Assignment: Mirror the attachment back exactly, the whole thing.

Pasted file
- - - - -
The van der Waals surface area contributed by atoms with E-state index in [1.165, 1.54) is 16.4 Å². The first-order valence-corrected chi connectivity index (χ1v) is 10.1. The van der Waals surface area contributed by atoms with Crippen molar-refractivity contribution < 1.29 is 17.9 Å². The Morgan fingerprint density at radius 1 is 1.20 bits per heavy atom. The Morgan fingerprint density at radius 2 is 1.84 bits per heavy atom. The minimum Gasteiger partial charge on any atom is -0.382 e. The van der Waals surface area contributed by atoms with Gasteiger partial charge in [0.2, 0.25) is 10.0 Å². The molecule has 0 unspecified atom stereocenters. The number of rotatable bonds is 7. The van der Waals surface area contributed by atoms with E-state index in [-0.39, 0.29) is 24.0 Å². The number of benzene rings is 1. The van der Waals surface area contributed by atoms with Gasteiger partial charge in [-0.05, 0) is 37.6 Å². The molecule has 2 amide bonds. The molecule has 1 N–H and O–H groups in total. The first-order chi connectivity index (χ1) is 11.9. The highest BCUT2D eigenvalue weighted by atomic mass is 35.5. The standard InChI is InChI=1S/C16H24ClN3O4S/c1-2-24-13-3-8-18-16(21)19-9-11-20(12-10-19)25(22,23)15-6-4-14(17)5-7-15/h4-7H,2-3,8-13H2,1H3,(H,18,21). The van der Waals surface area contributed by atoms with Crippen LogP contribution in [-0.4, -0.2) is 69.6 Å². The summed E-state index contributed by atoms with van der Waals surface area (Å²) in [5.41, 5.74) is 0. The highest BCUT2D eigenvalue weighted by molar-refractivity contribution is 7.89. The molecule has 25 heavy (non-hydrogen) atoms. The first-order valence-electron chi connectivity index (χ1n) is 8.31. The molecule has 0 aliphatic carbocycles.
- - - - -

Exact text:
The van der Waals surface area contributed by atoms with E-state index in [1.165, 1.54) is 16.4 Å². The first-order valence-corrected chi connectivity index (χ1v) is 10.1. The van der Waals surface area contributed by atoms with Crippen molar-refractivity contribution < 1.29 is 17.9 Å². The Morgan fingerprint density at radius 1 is 1.20 bits per heavy atom. The Morgan fingerprint density at radius 2 is 1.84 bits per heavy atom. The minimum Gasteiger partial charge on any atom is -0.382 e. The van der Waals surface area contributed by atoms with Gasteiger partial charge in [0.2, 0.25) is 10.0 Å². The molecule has 0 unspecified atom stereocenters. The number of rotatable bonds is 7. The van der Waals surface area contributed by atoms with E-state index in [-0.39, 0.29) is 24.0 Å². The number of benzene rings is 1. The van der Waals surface area contributed by atoms with Gasteiger partial charge in [-0.05, 0) is 37.6 Å². The molecule has 2 amide bonds. The molecule has 1 N–H and O–H groups in total. The first-order chi connectivity index (χ1) is 11.9. The highest BCUT2D eigenvalue weighted by atomic mass is 35.5. The standard InChI is InChI=1S/C16H24ClN3O4S/c1-2-24-13-3-8-18-16(21)19-9-11-20(12-10-19)25(22,23)15-6-4-14(17)5-7-15/h4-7H,2-3,8-13H2,1H3,(H,18,21). The van der Waals surface area contributed by atoms with Crippen LogP contribution in [-0.4, -0.2) is 69.6 Å². The summed E-state index contributed by atoms with van der Waals surface area (Å²) in [5.41, 5.74) is 0. The highest BCUT2D eigenvalue weighted by molar-refractivity contribution is 7.89. The molecule has 25 heavy (non-hydrogen) atoms. The first-order valence-electron chi connectivity index (χ1n) is 8.31. The molecule has 0 aliphatic carbocycles.